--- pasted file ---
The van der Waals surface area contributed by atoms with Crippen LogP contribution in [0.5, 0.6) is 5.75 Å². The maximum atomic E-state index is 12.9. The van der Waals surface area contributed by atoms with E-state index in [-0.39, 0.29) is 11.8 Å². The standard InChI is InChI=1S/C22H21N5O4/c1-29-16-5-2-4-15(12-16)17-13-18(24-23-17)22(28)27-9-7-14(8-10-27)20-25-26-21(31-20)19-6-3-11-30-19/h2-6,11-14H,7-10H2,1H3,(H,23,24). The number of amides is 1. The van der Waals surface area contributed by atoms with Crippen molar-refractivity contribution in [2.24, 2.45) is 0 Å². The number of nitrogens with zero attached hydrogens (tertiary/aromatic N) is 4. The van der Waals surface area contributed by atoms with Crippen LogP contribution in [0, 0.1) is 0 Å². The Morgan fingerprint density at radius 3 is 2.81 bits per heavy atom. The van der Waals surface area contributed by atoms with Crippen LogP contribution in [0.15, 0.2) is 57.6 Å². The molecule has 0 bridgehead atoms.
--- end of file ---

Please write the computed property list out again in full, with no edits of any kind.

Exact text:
The van der Waals surface area contributed by atoms with Crippen LogP contribution in [0.5, 0.6) is 5.75 Å². The maximum atomic E-state index is 12.9. The van der Waals surface area contributed by atoms with E-state index in [-0.39, 0.29) is 11.8 Å². The standard InChI is InChI=1S/C22H21N5O4/c1-29-16-5-2-4-15(12-16)17-13-18(24-23-17)22(28)27-9-7-14(8-10-27)20-25-26-21(31-20)19-6-3-11-30-19/h2-6,11-14H,7-10H2,1H3,(H,23,24). The number of amides is 1. The van der Waals surface area contributed by atoms with Crippen molar-refractivity contribution in [2.24, 2.45) is 0 Å². The number of nitrogens with zero attached hydrogens (tertiary/aromatic N) is 4. The van der Waals surface area contributed by atoms with Crippen LogP contribution in [0, 0.1) is 0 Å². The Morgan fingerprint density at radius 3 is 2.81 bits per heavy atom. The van der Waals surface area contributed by atoms with Crippen LogP contribution in [0.15, 0.2) is 57.6 Å². The molecule has 0 bridgehead atoms.